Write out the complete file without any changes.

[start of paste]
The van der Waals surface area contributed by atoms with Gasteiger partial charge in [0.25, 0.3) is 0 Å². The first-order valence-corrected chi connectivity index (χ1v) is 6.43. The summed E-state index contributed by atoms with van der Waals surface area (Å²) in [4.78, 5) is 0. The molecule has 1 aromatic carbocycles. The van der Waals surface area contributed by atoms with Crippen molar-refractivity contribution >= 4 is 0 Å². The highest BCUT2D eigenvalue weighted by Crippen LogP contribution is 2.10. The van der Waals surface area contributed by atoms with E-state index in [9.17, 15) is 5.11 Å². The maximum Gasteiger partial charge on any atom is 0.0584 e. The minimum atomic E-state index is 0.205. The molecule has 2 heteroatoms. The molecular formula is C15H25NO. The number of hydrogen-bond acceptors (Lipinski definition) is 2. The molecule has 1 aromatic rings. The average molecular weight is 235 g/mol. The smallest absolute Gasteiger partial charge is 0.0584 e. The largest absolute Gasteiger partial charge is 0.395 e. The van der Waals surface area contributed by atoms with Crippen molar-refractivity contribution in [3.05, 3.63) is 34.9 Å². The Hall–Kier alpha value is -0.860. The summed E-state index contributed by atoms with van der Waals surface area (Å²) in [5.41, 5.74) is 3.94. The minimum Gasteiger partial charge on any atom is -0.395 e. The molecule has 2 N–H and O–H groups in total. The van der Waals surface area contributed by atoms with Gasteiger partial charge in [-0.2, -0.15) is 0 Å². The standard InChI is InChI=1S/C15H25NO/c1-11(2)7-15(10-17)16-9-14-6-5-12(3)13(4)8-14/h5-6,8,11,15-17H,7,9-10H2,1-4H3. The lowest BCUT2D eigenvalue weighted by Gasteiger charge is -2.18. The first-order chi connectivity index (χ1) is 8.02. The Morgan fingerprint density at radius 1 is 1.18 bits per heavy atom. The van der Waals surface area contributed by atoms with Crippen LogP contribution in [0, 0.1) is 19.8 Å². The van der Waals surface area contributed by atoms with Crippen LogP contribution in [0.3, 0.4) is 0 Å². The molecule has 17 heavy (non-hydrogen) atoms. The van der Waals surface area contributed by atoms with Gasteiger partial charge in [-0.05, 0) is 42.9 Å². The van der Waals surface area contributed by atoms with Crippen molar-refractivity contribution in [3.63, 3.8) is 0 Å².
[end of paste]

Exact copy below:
The van der Waals surface area contributed by atoms with Gasteiger partial charge in [0.25, 0.3) is 0 Å². The first-order valence-corrected chi connectivity index (χ1v) is 6.43. The summed E-state index contributed by atoms with van der Waals surface area (Å²) in [4.78, 5) is 0. The molecule has 1 aromatic carbocycles. The van der Waals surface area contributed by atoms with Crippen molar-refractivity contribution >= 4 is 0 Å². The highest BCUT2D eigenvalue weighted by Crippen LogP contribution is 2.10. The van der Waals surface area contributed by atoms with E-state index in [9.17, 15) is 5.11 Å². The maximum Gasteiger partial charge on any atom is 0.0584 e. The minimum atomic E-state index is 0.205. The molecule has 2 heteroatoms. The molecular formula is C15H25NO. The number of hydrogen-bond acceptors (Lipinski definition) is 2. The molecule has 1 aromatic rings. The average molecular weight is 235 g/mol. The smallest absolute Gasteiger partial charge is 0.0584 e. The largest absolute Gasteiger partial charge is 0.395 e. The van der Waals surface area contributed by atoms with Crippen molar-refractivity contribution in [3.05, 3.63) is 34.9 Å². The Hall–Kier alpha value is -0.860. The summed E-state index contributed by atoms with van der Waals surface area (Å²) in [5.41, 5.74) is 3.94. The minimum Gasteiger partial charge on any atom is -0.395 e. The molecule has 2 N–H and O–H groups in total. The van der Waals surface area contributed by atoms with Gasteiger partial charge in [-0.2, -0.15) is 0 Å². The standard InChI is InChI=1S/C15H25NO/c1-11(2)7-15(10-17)16-9-14-6-5-12(3)13(4)8-14/h5-6,8,11,15-17H,7,9-10H2,1-4H3. The lowest BCUT2D eigenvalue weighted by Gasteiger charge is -2.18. The first-order chi connectivity index (χ1) is 8.02. The Morgan fingerprint density at radius 1 is 1.18 bits per heavy atom. The van der Waals surface area contributed by atoms with Crippen LogP contribution in [0, 0.1) is 19.8 Å². The van der Waals surface area contributed by atoms with Crippen LogP contribution in [0.3, 0.4) is 0 Å². The molecule has 17 heavy (non-hydrogen) atoms. The van der Waals surface area contributed by atoms with Gasteiger partial charge in [-0.05, 0) is 42.9 Å². The van der Waals surface area contributed by atoms with Crippen molar-refractivity contribution in [3.63, 3.8) is 0 Å².